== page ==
Open Education 2013 Day 1 Slides and Tweets

I got RTd by Stanford (is there a badge for that?)

while wine was being consumed, people were making music.


Links from Open Ed 2013 Day 1

The OER Knowledge Cloud

The OER Knowledge Cloud is being updated regularly by professional librarians and by volunteers.

The Cloud data, whether that be journal articles (i.e. papers in periodicals), reports (e.g. government, industrial), books  or other items, is fully searchable. The items are freely extractable from the database and or linked to a relevant URL.

We are anticipating that Athabasca University Library will become a repository for all data that deals with Open Educational Resources and will be able to be the source of electronic copies of many references.

OER Evidence Hub.  This website gathers and publishes evidence about the impact of open educational resources (OER). It is maintained by the OER Research Hub project. The purpose is to help people understand the impact of open educational resources (OER).

The OER Exchange: A Craiglist-style list of OER

The Textbook Costs and Digital Learning Resources

eduCommons is a content management system designed specifically to support OpenCourseWare projects like Notre Dame OCW  OCW Universidad Carlos III de Madrid, OCW Universidad de Cantabria. eduCommons will help you develop and manage an open access collection of course materials. It is built around a workflow process that guides content developers through the process of publishing materials in an openly accessible format. Try eduCommons for yourself on our demo site, or visit our eduCommons Adopters page for dozens of examples of OCW sites powered by eduCommons.

Andrew Ng & George Siemens Keynotes #OpenEd13

Andrew Ng & George Siemens Keynotes #OpenEd13

Keynote Presentations

  1. The first keynote speaker was Andrew Ng from Coursera. We were asked to not tweet because we needed to preserve the bandwidth because he was presenting over Skype. Not being present at conference chilled people towards the presenter a little. The presentation seemed very much the standard Coursera pitch.
  2. One lesson around the #opened13 keynote is that bandwidth still matters for many learners and in many parts of the world.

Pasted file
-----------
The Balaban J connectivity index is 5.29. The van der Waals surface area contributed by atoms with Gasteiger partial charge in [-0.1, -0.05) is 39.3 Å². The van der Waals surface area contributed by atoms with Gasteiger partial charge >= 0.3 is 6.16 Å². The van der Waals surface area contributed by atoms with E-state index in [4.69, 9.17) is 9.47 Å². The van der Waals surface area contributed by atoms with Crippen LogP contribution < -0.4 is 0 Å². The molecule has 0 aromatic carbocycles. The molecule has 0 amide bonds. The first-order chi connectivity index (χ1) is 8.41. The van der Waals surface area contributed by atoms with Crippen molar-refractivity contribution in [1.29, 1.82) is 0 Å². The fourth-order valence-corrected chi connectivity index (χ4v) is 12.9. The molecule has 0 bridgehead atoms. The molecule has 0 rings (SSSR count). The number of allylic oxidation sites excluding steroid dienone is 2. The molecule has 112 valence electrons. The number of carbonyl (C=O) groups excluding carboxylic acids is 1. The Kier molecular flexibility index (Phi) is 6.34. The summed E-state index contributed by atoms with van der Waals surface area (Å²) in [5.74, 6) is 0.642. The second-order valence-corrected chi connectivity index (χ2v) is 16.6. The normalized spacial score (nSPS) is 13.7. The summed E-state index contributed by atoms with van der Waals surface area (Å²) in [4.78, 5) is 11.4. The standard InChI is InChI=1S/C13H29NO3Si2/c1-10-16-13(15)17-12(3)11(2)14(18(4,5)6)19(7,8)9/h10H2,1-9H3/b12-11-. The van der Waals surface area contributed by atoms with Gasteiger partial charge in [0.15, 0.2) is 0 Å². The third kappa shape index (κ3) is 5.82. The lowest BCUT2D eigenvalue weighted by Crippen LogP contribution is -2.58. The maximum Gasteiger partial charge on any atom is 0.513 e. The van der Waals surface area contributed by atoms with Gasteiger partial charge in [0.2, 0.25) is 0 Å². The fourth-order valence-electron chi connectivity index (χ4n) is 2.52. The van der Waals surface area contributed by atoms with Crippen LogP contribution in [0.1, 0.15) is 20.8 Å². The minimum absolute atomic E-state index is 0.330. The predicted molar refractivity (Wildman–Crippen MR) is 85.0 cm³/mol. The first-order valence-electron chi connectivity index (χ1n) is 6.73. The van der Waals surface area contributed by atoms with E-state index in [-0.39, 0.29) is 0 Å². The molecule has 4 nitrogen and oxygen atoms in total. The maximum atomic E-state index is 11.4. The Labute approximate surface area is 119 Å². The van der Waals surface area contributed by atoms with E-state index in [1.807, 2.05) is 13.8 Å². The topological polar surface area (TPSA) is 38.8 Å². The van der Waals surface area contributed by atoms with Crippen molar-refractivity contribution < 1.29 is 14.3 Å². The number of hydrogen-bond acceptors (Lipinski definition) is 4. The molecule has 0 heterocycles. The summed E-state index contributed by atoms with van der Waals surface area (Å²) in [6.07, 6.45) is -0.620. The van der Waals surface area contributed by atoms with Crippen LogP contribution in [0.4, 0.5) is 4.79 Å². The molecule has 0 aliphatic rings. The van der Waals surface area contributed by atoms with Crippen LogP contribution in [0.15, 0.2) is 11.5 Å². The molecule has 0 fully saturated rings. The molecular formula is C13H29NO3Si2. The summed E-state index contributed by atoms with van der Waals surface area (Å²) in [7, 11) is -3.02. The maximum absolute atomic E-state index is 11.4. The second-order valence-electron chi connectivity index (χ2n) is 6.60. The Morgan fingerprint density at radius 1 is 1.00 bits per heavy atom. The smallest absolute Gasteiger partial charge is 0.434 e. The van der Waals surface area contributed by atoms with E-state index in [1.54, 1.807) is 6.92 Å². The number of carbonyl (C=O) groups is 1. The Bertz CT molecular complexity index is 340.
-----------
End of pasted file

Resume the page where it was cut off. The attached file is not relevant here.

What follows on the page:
3. Today I learned Coursera owns what they put in my head. #opened13
  4. Beautiful irony from an African perspective at #opened13 – Andrew Ng’s keynote on Coursera and MOOCs suffers from bandwidth constraints.
  5. Silly me. I thought Coursera was going to engage with the #opened13 community. Instead, we get a standard pitch delivered over Skype.
  6. Interesting that a presentation where bandwidth is a problem still talks unironically about helping to educate all over the world #opened13
  7. Rory McGreal highlights clear gap between Coursera rhetoric and reality #opened13
  8. Why isn’t Coursera openly licensed? Ng says that its content creation costs too much money and that wouldn’t be sustainable #opened13 (sigh)
  9. Why can’t students use @Coursera materials to get credit from another institution? Umm, because money #opened13
  10. #opened13 Coursera founder shared the diversity of teaching and learning techniques in courses but improvement is always needed
  11. “What if we treat content as a byproduct of learning” and focus instead on the experience – @gsiemens #opened13
  12. Most MOOCs don’t prepare learners to create, generate, solve, innovate – @gsiemens #opened13
  13. I had been wondering why our 1st keynote was from Coursera! #opened13
  14. However Siemens did remind us during his talk that Coursera succeed in making MOOCs accessible and publicized.
  15. #opened13 Siemens notes that @OpenLearn was CC-BY, @FutureLearn protects copyright ‘to the fullest extent possible’ – why the change? £££
  16. I don’t care about losing to Coursera. A good guy bad guy narrative was useful and then I had my tenth birthday #opened13
  17. Siemens at #opened13: critiques Coursera for overlooking pedagogical foundations from Bandura, Vygotsky, and Engeström, among the others
  18. Surprised but then again not at the recall-regurgitate quizzes in Coursera examples we saw this morning #opened13
  19. Since coursera courses can’t be used for formal credit, are they the ebooks of education? You can buy, but you cant own or keep. #opened13
  20. Siemens compares education and intellectual property
    ownership to the creation of the steam engine. He spoke of the iterative and
    collaborative nature of innovation. It is rarely one person who can be credited
    for the creation of an artifact. I really agree that it is so rare that we have
    original thoughts. That is why it is said that we “stand on the shoulders of
    giants” as Google scholar reminds you every time you go to the site.

  21. As Rob Farrow recaps on his bog at OER
    Research Hub
    , MOOCs don’t prepare learners for the kinds of things that
    learners need to be able to do:  we need ‘stuff that stirs the soul’.
    (This is similar to the argument made Marcus
    and Farrow here.)

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